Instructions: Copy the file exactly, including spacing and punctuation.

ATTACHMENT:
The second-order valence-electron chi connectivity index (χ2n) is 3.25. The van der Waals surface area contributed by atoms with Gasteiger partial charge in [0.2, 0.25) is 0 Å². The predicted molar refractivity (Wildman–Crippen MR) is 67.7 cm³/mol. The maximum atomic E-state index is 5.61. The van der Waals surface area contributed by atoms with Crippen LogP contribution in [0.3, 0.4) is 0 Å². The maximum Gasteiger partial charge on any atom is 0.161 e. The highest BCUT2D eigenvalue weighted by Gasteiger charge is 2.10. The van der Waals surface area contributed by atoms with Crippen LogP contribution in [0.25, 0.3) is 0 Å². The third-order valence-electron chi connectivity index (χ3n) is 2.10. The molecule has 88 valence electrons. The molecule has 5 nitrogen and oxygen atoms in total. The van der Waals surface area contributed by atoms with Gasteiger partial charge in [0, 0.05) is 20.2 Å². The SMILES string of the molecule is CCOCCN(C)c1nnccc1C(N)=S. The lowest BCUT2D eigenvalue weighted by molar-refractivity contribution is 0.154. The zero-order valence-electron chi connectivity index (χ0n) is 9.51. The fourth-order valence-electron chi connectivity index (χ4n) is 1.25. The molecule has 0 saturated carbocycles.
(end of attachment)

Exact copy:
The second-order valence-electron chi connectivity index (χ2n) is 3.25. The van der Waals surface area contributed by atoms with Gasteiger partial charge in [0.2, 0.25) is 0 Å². The predicted molar refractivity (Wildman–Crippen MR) is 67.7 cm³/mol. The maximum atomic E-state index is 5.61. The van der Waals surface area contributed by atoms with Crippen LogP contribution in [0.3, 0.4) is 0 Å². The maximum Gasteiger partial charge on any atom is 0.161 e. The highest BCUT2D eigenvalue weighted by Gasteiger charge is 2.10. The van der Waals surface area contributed by atoms with Crippen LogP contribution in [0.25, 0.3) is 0 Å². The third-order valence-electron chi connectivity index (χ3n) is 2.10. The molecule has 88 valence electrons. The molecule has 5 nitrogen and oxygen atoms in total. The van der Waals surface area contributed by atoms with Gasteiger partial charge in [0, 0.05) is 20.2 Å². The SMILES string of the molecule is CCOCCN(C)c1nnccc1C(N)=S. The lowest BCUT2D eigenvalue weighted by molar-refractivity contribution is 0.154. The zero-order valence-electron chi connectivity index (χ0n) is 9.51. The fourth-order valence-electron chi connectivity index (χ4n) is 1.25. The molecule has 0 saturated carbocycles.